It's not very often that my two favorite fields of science have exciting news for me two days in a row. Today's news, however, is far more exciting: it seems that European scientists have discovered a new planet. Now, I know what you're thinking: they've already discovered over 200 other planets, not counting the 8 1/2 in our solar system. Yes, but--this is the closest thing to Earth they've ever found. Closer in the sense of similarity. They think this planet has a mean temperature of between 0° and 40°C (which roughly equates to 32°-104°F--sound familiar?). Oddly, tho, it orbits its sun in just 13 days. Anyway--scientists think it may have liquid water, and liquid water = life.
The other exciting thing about this is that, if true, it puts us at yet another crazy intersection of science and religion. I don't know if any of you remember, but when Darwin came out with his stuff, one of the hardest parts for religious types to swallow was the idea that humanity could be on the same level as the animals (which evolution claims). Uniquity among the animals was central to their "in the image of God" theology. We've gotten away from that, but a lot of überconservatives now hold high a new idea that I call "what are the chances?" theology. Basically, some people assert that life is so fickle and hard to sustain that it's almost impossible for life to exist. So close to impossible, in fact, that randomness could not have done it. Ergo, some higher being had to put it all together just right so that life could exist. I don't disagree with the conclusion, but I detest the analysis. What are the chances? Who cares? I think that life is determined to survive: that's what it does. If things had been only slightly different, then life would be slightly different.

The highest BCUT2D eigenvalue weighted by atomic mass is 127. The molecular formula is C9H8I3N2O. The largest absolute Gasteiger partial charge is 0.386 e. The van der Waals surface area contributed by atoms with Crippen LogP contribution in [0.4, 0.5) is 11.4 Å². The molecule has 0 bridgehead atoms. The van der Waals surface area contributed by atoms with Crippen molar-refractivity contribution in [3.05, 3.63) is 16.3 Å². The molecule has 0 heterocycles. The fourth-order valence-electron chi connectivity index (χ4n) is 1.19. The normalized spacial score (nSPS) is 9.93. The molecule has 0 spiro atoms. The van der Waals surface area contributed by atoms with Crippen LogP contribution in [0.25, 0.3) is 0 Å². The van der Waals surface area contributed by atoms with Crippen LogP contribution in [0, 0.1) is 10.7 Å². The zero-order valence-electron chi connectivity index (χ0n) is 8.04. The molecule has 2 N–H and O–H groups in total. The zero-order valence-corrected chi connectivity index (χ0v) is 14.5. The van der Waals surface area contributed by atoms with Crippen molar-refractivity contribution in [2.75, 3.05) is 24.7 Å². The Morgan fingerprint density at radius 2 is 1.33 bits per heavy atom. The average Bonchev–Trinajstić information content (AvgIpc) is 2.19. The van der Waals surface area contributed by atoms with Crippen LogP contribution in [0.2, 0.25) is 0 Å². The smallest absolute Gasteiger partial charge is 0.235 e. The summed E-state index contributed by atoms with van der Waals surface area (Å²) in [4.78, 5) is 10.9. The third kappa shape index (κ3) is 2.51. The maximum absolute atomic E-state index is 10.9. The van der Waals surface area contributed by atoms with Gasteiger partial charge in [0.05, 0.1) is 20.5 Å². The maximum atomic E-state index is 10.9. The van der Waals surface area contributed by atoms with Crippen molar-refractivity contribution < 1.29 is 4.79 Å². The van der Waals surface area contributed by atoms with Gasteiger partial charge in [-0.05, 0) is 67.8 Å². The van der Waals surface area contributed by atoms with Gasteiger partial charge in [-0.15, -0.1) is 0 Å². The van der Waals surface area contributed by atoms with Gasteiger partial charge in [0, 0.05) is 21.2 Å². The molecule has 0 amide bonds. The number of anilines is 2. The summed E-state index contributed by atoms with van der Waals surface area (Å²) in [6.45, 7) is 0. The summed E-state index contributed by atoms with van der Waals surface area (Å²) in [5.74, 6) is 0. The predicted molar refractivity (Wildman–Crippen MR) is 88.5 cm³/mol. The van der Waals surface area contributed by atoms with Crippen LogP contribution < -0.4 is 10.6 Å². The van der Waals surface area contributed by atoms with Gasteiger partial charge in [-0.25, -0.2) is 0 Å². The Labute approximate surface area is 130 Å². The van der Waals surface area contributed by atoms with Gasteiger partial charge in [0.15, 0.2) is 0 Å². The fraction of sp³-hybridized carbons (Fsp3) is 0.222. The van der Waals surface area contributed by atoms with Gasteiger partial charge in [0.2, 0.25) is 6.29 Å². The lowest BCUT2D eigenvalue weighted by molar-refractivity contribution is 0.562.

If you're going to try to put God and science together, do it well. This new planet will force them to rethink (hopefully) this theory and figure out a much better reason to give God the credit.
That's all I have to say about that.